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PR: economic outlook over the next ten years

My two cents:

- Comparisons between PR and other countries even a few years ago need to be re-evaluated IMO to take into account current data.

- PR is secure from invasion because it is part of the U.S.  Try and mess with PR and the wrath of the U.S. military will rain down on you.

- Security from foreign enemies does not guarantee an economy will not decline, ala Detroit, Illinois, etc.

- PR is in decline and will not reverse that trend for decades.  No companies, let alone high tech companies, will relocate to a Spanish speaking country with an unskilled, declining workforce.  PR has no skilled skilled workers and will not attract tech positions when ample opportunities exist elsewhere.  Companies want a "follow the sun" customer service, but not in PR when India, The Philippines and European countries already provide 24-7 services. Additionally, any country lacking a reliable source of  workers, power and water is a non-starter.

- Without workers and businesses, PR will continue to face a declining tax base.  Efforts to raise taxes on workers and businesses that remain will lead to more closures and departures to the mainland.

- Living in PR will increasingly be suitable only for survivalists - that is, folks not expecting sustainable and reliable commercial power and water.

- Property values will fall between 5% and 10% a year for at least a decade.

Other than that, my crystal ball tells me nothing more!  Please do not be offended; trying like heck to be optimistic about PR but cannot see how.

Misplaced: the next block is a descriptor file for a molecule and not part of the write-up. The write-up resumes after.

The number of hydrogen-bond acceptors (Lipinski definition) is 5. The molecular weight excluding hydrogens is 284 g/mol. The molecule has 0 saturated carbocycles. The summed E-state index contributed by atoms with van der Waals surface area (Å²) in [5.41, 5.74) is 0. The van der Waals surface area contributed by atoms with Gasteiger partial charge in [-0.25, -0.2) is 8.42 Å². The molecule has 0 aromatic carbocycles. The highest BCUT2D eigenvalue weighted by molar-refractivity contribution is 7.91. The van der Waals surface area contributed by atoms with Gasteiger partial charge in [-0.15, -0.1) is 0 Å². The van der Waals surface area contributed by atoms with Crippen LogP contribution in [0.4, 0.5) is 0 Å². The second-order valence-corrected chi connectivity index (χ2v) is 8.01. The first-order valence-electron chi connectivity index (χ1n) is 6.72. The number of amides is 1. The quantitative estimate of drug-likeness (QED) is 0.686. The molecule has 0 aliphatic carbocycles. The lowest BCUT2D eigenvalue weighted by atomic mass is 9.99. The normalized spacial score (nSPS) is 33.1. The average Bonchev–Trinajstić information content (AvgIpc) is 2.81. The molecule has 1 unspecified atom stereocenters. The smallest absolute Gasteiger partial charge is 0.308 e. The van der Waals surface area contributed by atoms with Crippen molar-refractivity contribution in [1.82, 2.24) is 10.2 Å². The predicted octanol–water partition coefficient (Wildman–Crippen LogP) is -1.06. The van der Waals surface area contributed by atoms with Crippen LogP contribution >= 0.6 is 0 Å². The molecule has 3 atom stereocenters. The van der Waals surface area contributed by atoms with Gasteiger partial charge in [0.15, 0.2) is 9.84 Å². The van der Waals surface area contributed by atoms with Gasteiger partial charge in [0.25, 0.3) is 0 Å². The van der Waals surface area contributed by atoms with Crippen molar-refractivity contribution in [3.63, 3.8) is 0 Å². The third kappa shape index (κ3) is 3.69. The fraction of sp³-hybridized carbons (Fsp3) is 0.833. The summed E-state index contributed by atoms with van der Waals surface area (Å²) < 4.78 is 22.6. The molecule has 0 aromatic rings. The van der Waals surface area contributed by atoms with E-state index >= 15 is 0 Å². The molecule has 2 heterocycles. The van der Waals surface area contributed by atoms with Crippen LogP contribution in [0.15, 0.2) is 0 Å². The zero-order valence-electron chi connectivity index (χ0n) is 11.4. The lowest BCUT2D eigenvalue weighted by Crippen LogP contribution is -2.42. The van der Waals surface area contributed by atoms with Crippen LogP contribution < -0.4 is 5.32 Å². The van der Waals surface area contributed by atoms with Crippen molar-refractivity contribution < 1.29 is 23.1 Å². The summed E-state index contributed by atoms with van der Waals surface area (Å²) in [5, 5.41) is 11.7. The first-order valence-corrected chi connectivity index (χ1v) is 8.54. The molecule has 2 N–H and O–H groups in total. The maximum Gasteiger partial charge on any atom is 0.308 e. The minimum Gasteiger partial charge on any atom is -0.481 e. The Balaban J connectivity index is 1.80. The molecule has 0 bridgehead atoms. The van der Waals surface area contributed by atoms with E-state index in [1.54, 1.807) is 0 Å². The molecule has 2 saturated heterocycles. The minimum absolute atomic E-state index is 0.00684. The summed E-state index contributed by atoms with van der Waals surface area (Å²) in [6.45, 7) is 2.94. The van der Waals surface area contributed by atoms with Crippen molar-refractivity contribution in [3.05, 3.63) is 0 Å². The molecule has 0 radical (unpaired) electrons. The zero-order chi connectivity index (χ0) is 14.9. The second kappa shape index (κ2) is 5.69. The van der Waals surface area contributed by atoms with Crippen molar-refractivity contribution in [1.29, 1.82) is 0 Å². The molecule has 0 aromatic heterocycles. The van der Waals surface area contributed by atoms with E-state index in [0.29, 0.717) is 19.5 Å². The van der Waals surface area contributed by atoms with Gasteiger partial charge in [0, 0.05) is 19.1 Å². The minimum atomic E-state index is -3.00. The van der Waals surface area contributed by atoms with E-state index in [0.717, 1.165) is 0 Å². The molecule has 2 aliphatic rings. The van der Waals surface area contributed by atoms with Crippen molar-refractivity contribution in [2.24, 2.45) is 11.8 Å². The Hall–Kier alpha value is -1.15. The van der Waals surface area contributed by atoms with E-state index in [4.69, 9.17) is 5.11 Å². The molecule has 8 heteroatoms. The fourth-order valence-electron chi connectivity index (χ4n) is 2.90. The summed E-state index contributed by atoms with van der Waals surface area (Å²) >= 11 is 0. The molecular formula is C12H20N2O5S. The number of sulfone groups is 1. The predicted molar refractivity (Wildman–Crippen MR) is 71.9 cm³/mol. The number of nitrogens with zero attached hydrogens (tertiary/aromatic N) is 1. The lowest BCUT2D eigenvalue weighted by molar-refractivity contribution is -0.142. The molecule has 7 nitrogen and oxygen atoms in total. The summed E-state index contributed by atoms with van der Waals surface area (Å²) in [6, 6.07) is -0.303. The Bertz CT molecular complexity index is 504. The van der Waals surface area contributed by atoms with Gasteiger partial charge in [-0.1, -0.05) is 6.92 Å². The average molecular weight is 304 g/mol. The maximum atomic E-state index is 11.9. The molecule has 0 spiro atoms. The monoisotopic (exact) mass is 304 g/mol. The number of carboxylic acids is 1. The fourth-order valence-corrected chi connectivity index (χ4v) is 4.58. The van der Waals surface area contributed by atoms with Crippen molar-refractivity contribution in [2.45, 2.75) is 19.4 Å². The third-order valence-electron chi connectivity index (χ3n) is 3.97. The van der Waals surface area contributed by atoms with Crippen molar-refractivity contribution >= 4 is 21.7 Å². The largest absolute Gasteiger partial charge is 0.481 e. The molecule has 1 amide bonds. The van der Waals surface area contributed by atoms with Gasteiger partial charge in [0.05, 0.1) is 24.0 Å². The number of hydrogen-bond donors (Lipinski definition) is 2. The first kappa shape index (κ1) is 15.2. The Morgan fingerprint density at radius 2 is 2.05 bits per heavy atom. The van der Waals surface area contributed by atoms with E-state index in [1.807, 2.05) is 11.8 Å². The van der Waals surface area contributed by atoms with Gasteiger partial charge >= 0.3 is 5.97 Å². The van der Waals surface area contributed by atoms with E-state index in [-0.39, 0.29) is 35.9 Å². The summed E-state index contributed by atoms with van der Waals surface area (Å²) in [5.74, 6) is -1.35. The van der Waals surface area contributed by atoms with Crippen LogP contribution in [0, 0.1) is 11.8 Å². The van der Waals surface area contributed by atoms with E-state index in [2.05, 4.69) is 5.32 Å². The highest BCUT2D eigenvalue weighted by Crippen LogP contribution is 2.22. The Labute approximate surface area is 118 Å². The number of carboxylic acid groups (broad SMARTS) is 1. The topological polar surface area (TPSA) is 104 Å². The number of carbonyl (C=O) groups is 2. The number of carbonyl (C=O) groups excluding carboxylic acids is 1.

Was gonna chime in, but SawMan beat me to it.  Agree with every item in his list, though I think property values will bottom out within 5 years.  That really depends on how much and how rapid the exodus is from the island.

WarnerW :

Was gonna chime in, but SawMan beat me to it.  Agree with every item in his list, though I think property values will bottom out within 5 years.  That really depends on how much and how rapid the exodus is from the island.

All true.  The bottom could come sooner, but the decline will be faster.  Frankly, that might be better than a slower decline over a much longer period of time. If the bottom in values is within five years, then I see average annual declines on the higher end of the 5% to 10% range - look for 50% decline in property values over the next 5 - 7 years.

Everything is relative...politics is a continuing soap opera and the liberial media (CNN, MSNBC, etc) are always self whipped up and screaming with their hair on fire    Me thinks it's all about Nielsen ratings.   :sosad:

But, in the final analysis, as a land owner in PR you have legal recourse as a citizen and access to the court system if necessary.  As an alien in another country, you are at the mercy of the local system, and most likely SOL when push comes to shove.

I'll take my chances here in the USA - it is the safest bet of the options available.

Sitka :

But, in the final analysis, as a land owner in PR you have legal recourse as a citizen and access to the court system if necessary.  As an alien in another country, you are at the mercy of the local system, and most likely SOL when push comes to shove.

I'll take my chances here in the USA - it is the safest bet of the options available.

I agree and can tell you first-hand that access to a fair judiciary for, say, fraud and contract claims, that we enjoy and take for granted at times does not exist in many places, especially for expats (e.g., Panama).

Victims aren't "mean ol' millionaires" but ordinary Puerto Ricans. Excerpt:

The battle to recoup pennies on the dollar of Puerto Rican bonds has been epitomized by Wall Street's most prominent hedge-fund managers.

But siding with them are the unsuspecting Puerto Rican residents, who piled into the securities just as hungrily.

On an island with half the population in poverty, many are seeing their saving accounts wiped out, with thousands of dollars in losses.


http://www.cnbc.com/2017/06/09/the-unkn … uptcy.html

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